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Re: Writing highly obfuscated code in Perl

by jonadab (Parson)
on Apr 19, 2005 at 11:41 UTC ( #449196=note: print w/replies, xml ) Need Help??

in reply to Writing highly obfuscated code in Perl

Some additional tips...

  • First, think of something interesting to do. Second, think of an unobvious way to accomplish it. Then start writing the code. With an obfuscated algorithm from the get-go, and code that does something interesting, your obfu will be sure to please.
  • Avoid using
    if (condition) { foo; } else { bar; }
    when you can instead use the trinary operator: (condition)?foo:bar;. This is especially important when you have nested conditionals.
  • Try to model parts of your code around paradigms that a lot of people aren't familiar or comfortable with, such as functional or logical programming. Combine these with often-poorly-understood data structures if possible. For instance, having map generate a hashref of closures each iteration is sure to confuse at least some of the people reading your code.
  • Include POD that is simultaneously cryptic and actively misleading.
  • Play strange games with context and precedence.
  • Abuse symbolic references.
  • Include at least one red herring, but make sure that it is just as obfuscated and hard to follow as the rest of the code, so that it will not be immediately written off as a red herring.
  • While writing your code, go ahead and use obfuscatory techniques, but keep some line breaks and comments in so you can keep track of what you're doing; once you get it working just the way you want and nicely obfuscated, then remove the comments, golf it down a little, and alter the whitespace to reform the code into the shape you want; test after every couple of changes to make sure it still does what you want.
  • Don't break up into subroutines at the natural places; leave things inline that in real code would be better broken out as subroutines, and instead break things out as subroutines that would be better off inline in real code. Make sure your subroutines do things with the caller's variables, if possible.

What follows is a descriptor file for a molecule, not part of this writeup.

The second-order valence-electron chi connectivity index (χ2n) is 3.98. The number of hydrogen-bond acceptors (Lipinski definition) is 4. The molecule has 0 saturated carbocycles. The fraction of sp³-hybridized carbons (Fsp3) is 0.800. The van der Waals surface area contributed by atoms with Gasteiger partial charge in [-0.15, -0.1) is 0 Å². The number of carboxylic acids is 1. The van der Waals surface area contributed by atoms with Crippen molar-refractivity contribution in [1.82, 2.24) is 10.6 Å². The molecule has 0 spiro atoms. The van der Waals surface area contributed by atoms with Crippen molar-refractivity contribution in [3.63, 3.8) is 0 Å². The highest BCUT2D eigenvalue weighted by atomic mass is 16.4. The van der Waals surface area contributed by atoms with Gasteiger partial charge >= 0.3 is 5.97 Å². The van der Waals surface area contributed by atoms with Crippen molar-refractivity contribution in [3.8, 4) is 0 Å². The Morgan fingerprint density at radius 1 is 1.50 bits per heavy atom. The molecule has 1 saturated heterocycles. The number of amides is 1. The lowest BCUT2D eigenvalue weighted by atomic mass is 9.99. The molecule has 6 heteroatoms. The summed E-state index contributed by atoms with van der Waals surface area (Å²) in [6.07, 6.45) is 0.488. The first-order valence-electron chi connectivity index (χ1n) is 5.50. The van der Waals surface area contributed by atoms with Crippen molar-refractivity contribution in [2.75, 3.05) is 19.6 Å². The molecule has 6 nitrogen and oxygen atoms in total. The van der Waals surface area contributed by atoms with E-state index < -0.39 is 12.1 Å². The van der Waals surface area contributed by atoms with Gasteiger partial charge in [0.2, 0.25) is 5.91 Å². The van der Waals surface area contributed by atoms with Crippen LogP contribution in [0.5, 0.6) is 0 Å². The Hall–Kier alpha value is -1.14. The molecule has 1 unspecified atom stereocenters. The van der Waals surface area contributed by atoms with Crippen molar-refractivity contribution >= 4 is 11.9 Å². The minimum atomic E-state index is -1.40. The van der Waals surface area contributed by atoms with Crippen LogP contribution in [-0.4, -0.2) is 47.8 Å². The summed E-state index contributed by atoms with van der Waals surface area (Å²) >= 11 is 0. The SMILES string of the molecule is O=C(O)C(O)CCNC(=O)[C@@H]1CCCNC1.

• Try to use hashes and arrays with the same single-character names as the scalars you are using, especially any punctuation-named special variables you are abusing.
  • When using regular expressions, don't use regular /slashes/ as delimiters; find more interesting characters for that, preferably ones that are also used for other things both within the regexen (where they will have to be escaped) and near them in the code.
  • Abuse the /e modifier with regex substitutions.
  • Nested string eval can be fun; combine it with $_ and substitutions to create self-modifying code.
  • Use things for multiple unrelated purposes. For instance, if you have an array or hash that you happen to know contains some elements, you can grab it in scalar context any time you need a true value. Similarly, any variable that you know contains a non-numeric string can be used as zero in numeric context. Apply this principle as often as possible, in as many different ways as possible.
  • Converting foreach and even while loops into map will often shave off several characters, with the added benefit of allowing you to assign the result to an array (or hash!) which you can subsequently use as a red herring, a true value in boolean context, or even as a number.
  • Golf, but don't overgolf. Frequently the absolute shortest way to say something is not the most confusing.

  • "In adjectives, with the addition of inflectional endings, a changeable long vowel (Qamets or Tsere) in an open, propretonic syllable will reduce to Vocal Shewa. This type of change occurs when the open, pretonic syllable of the masculine singular adjective becomes propretonic with the addition of inflectional endings."  — Pratico & Van Pelt, BBHG, p68

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